Monday, January 25th, 2016

Esperanza Spalding – Good Lava

Beat Biebs to the Best New Artist Grammy!


Alfred Soto: The vocal swoops, careening past electric guitar, are the most striking element: she’s after something molten that emerges unbidden. Busy though.

Thomas Inskeep: Well, this is one hell of a left turn: Spalding, one of jazz’s pre-eminent bassists, has gone all rock-power-trio on us, making a single that sounds like Cream-cum-Zappa. Her vocal here sounds more Joni Mitchell (in the ’70s especially) than I’ve heard her before, singing strongly and bravely and forcefully. Unexpected, and good more than great. 

Iain Mew: She sings like she has flames in her eyes and summons guitar pyroclastics on cue — for such a complicated sound, the appeal of its conceptual success is rather simple.

Jonathan Bogart: Despite George Clinton’s best efforts in the 70s, prog-funk is still relatively virgin territory; shaking asses in 7/8 time has, for some reason, never caught on among the masses. Esperanza Spalding, best known as a clever jazz bassist and singer who leans decidedly post-third stream, has broken out her inner Me’shell Ndegeocello, Neneh Cherry, or even Janelle Monáe, for something harsher, tauter, and more theatrical than her chamber-music history would have predicted, and the result is, if not quite pop, then using the elements of pop to create a more vibrant, colorful work of art than she ever has before.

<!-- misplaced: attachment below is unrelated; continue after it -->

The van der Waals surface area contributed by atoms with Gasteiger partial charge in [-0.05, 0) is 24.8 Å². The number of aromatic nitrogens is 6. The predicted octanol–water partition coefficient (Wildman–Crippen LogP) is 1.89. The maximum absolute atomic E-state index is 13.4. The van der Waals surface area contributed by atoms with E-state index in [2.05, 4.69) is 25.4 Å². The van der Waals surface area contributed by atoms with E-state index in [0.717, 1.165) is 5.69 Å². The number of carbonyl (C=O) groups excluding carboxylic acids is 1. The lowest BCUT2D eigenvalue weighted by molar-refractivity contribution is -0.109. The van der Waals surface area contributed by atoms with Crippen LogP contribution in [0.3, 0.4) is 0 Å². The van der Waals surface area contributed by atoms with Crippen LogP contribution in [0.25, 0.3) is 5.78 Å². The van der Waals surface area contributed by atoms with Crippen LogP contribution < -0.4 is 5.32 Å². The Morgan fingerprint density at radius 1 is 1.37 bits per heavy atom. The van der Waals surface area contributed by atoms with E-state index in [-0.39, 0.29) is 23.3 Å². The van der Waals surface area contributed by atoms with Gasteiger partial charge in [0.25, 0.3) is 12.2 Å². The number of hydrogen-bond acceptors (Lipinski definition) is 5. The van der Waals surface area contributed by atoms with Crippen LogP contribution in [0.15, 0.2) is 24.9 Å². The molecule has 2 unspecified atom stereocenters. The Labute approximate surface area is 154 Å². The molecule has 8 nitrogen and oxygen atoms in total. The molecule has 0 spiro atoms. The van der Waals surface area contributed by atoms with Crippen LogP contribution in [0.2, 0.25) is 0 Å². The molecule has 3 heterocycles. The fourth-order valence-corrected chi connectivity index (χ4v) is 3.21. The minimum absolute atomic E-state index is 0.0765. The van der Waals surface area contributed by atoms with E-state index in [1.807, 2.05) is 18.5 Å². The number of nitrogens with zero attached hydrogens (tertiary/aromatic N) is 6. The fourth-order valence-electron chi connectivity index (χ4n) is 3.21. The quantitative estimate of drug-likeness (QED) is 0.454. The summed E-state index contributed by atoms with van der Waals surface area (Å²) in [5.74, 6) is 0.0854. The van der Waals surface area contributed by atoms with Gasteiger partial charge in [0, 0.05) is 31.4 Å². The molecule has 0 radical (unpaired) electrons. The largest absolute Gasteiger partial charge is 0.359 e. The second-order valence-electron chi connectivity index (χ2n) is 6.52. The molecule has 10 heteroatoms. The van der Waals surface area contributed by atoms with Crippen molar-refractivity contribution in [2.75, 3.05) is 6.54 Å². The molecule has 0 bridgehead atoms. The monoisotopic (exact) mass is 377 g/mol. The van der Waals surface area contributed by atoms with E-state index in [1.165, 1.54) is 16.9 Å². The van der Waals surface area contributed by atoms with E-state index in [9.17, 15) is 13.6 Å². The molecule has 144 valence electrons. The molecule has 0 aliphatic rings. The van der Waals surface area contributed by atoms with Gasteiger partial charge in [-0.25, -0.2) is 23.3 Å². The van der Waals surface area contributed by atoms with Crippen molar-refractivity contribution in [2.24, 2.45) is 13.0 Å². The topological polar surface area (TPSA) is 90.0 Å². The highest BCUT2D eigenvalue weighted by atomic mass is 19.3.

Will Adams: “Good Lava” begins like a freight train slowly coming into view; before long you need to either hop on for the ride or let it run over you.

Dorian Sinclair: “Good Lava” has a simmer to it that is exactly right for the title, and Spalding’s vocal is really confident in how she navigates the odd dips and jumps in the melody. I do wish the bass was more prominent in the mix — she really is a superb bassist. But overall, “Good Lava” makes a solid initial impression and I think I’ll only grow fonder of it with time.

Katherine St Asaph: I take back everything I said about Spalding being MOR. “Good Lava” flows exactly like its namesake, and Spalding coaxes every last bit of wordplay, delivery and implication out of the title. The first few seconds could be Susanne Sundfør; the remainder, though underdeveloped, could incinerate in a ten-mile radius.

Mo Kim: The splintered electric guitar textures tower over Spalding’s arrangement, but Spalding herself is action heroine, weaving and dodging her way through the chaos, trusting the listener won’t let go of her hand. Lava is an apt description: this menaces, burns, creeps, and most of all it flows.

Brad Shoup: So the album’s pronounced “D-Plus Evolution,” as in “barely having the tools that you need, but having to move forward”. And few things move as powerfully and as slowly as lava. I thought her guitarist was treading on Annie Clark’s territory, but after the initial flash he settles for scratching behind the family vocals. This could have flowed in any of a dozen directions, and it hasn’t yet, but I’m still watching.

Reader average: [7] (1 vote)

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